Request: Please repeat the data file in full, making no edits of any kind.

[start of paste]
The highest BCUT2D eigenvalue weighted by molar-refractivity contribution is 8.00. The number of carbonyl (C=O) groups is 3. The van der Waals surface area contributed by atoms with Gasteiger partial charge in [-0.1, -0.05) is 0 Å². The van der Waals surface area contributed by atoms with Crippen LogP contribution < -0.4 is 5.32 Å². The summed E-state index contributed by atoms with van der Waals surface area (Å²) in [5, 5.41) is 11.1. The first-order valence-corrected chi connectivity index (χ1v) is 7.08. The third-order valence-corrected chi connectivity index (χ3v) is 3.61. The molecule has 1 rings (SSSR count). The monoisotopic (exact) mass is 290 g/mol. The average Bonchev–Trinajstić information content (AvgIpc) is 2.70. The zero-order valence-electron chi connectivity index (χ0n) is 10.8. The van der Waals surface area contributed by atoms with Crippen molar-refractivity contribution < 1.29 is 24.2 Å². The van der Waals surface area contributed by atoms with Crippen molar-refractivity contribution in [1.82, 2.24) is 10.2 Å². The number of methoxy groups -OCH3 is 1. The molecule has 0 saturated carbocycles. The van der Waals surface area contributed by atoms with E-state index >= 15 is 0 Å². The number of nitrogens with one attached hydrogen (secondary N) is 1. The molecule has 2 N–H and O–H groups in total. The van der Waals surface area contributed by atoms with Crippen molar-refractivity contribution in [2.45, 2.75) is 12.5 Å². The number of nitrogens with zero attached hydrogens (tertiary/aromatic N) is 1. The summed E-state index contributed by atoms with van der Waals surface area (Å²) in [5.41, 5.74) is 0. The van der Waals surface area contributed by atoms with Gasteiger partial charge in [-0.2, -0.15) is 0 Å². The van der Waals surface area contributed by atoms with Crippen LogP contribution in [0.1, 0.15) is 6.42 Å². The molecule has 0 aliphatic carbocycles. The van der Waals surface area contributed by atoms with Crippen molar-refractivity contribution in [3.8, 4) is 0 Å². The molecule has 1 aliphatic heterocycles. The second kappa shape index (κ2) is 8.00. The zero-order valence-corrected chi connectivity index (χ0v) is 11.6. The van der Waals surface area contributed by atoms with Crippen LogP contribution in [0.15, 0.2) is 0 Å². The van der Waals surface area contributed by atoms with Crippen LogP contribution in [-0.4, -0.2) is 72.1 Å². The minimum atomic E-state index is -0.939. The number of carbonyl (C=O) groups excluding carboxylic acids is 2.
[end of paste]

The highest BCUT2D eigenvalue weighted by molar-refractivity contribution is 8.00. The number of carbonyl (C=O) groups is 3. The van der Waals surface area contributed by atoms with Gasteiger partial charge in [-0.1, -0.05) is 0 Å². The van der Waals surface area contributed by atoms with Crippen LogP contribution < -0.4 is 5.32 Å². The summed E-state index contributed by atoms with van der Waals surface area (Å²) in [5, 5.41) is 11.1. The first-order valence-corrected chi connectivity index (χ1v) is 7.08. The third-order valence-corrected chi connectivity index (χ3v) is 3.61. The molecule has 1 rings (SSSR count). The monoisotopic (exact) mass is 290 g/mol. The average Bonchev–Trinajstić information content (AvgIpc) is 2.70. The zero-order valence-electron chi connectivity index (χ0n) is 10.8. The van der Waals surface area contributed by atoms with Crippen molar-refractivity contribution < 1.29 is 24.2 Å². The van der Waals surface area contributed by atoms with Crippen molar-refractivity contribution in [1.82, 2.24) is 10.2 Å². The number of methoxy groups -OCH3 is 1. The molecule has 0 saturated carbocycles. The van der Waals surface area contributed by atoms with E-state index >= 15 is 0 Å². The number of nitrogens with one attached hydrogen (secondary N) is 1. The molecule has 2 N–H and O–H groups in total. The van der Waals surface area contributed by atoms with Crippen molar-refractivity contribution in [2.45, 2.75) is 12.5 Å². The number of nitrogens with zero attached hydrogens (tertiary/aromatic N) is 1. The summed E-state index contributed by atoms with van der Waals surface area (Å²) in [5.41, 5.74) is 0. The van der Waals surface area contributed by atoms with Gasteiger partial charge in [-0.2, -0.15) is 0 Å². The van der Waals surface area contributed by atoms with Crippen LogP contribution in [0.1, 0.15) is 6.42 Å². The molecule has 0 aliphatic carbocycles. The van der Waals surface area contributed by atoms with Crippen molar-refractivity contribution in [3.8, 4) is 0 Å². The molecule has 1 aliphatic heterocycles. The second kappa shape index (κ2) is 8.00. The zero-order valence-corrected chi connectivity index (χ0v) is 11.6. The van der Waals surface area contributed by atoms with Crippen LogP contribution in [0.15, 0.2) is 0 Å². The van der Waals surface area contributed by atoms with Crippen LogP contribution in [-0.4, -0.2) is 72.1 Å². The minimum atomic E-state index is -0.939. The number of carbonyl (C=O) groups excluding carboxylic acids is 2.